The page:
One of the problems some people have with fantasy fiction is that so much of it deals with people with made-up names struggling to save kingdoms that were never on any map save in the endpapers of the book.
Some writers get past this by being extraordinarily detailed in their world-building. Tolkien's Middle-earth came equipped with millennia of history and a number of fully developed languages. Another way, the one Jon Courtenay Grimwood adopts, is to set your tales of terror, danger and adventure in a world that is our world turned sideways and given a twist. We suspend our disbelief precisely because he engages us in the question of what is different and why.
So it is not just that the world of The Fallen Blade is a medieval Venice with spells, werewolves and someone who acts like a vampire but may be the child of an angel. In this 15th-century Venice, the Republic fell long ago, to be replaced by a dynasty descended from Marco Polo and Mongol princesses. A Mamluk dynasty rules Egypt and Byzantium seems likely to stand for a while longer, but the realities of power are much the same as in our own Middle Ages. Sea power is the key to trade and trade the key to wealth – and Cyprus is a prize worth dynastic marriages and the sending of great armadas.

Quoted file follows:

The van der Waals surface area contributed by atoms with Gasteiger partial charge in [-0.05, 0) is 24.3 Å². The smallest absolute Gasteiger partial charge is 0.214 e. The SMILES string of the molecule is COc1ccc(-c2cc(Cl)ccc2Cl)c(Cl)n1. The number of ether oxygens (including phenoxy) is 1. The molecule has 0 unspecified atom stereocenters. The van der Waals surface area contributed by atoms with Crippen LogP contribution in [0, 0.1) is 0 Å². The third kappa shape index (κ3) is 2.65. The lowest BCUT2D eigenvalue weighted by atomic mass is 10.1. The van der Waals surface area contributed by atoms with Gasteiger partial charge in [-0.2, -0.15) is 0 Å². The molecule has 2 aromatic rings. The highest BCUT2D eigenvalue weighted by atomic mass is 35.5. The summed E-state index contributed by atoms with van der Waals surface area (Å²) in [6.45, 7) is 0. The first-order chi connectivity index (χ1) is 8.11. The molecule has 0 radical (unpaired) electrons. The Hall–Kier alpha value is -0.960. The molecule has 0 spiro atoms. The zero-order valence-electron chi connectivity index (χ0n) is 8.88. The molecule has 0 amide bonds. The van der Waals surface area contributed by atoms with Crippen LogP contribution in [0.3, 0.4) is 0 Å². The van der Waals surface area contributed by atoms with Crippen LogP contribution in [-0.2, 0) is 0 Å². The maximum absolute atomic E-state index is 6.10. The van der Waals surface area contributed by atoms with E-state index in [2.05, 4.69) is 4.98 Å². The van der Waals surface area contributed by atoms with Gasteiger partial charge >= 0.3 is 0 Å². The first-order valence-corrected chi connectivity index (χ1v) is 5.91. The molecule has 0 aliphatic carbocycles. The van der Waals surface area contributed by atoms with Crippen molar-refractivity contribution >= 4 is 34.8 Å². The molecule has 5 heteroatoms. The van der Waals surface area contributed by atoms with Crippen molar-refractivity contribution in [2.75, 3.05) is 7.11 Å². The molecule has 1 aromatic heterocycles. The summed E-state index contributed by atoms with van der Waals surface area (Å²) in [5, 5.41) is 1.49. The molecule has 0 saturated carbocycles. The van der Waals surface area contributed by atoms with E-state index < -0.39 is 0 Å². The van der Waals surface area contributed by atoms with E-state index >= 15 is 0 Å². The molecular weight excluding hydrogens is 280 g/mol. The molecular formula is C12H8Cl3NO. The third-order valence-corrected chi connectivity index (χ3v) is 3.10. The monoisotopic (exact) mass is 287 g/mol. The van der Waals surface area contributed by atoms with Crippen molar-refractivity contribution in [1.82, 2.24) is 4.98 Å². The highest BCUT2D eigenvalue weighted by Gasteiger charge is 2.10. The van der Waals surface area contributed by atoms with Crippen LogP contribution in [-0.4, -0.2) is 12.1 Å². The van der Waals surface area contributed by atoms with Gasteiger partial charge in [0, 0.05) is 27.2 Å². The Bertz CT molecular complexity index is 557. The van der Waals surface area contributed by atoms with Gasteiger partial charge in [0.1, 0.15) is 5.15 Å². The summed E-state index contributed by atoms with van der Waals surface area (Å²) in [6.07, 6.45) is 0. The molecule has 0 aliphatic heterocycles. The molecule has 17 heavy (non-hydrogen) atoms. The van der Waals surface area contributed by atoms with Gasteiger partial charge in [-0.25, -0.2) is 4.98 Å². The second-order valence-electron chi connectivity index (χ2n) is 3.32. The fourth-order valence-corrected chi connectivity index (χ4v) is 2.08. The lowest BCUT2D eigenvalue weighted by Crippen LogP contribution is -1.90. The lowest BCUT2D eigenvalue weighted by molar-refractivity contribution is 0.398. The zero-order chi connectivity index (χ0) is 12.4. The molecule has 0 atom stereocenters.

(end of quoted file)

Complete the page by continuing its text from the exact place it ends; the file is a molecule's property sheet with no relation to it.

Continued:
Some of the stories are the same. Venice's admiral, and secret master of its corps of assassins, is Atilo, who bought the survival of a defeated Tunis by becoming the servant of the doge. He woos and wins the noble Desdaio and his subordinate Iacopo does his best to drive him to mad jealousy – but things can have different outcomes. Grimwood plays brilliantly with an audience's tendency to guess and look for plot spoilers. He reminds us that the author, and not the reader, is in control.
Similarly, we do not know the true nature of Atilo's slave and protégé, the boy Tycho. True, he does not like sunlight, drinks blood and has difficulty crossing water – but he has memories of a long-gone Vinland settlement, and those in the know refer to him as the Fallen. This is a book full of mysteries that remain unsolved and outcomes that remain cloudy. Grimwood creates a fascinating world and involving characters – most importantly, he makes us want to read the next two volumes of the trilogy.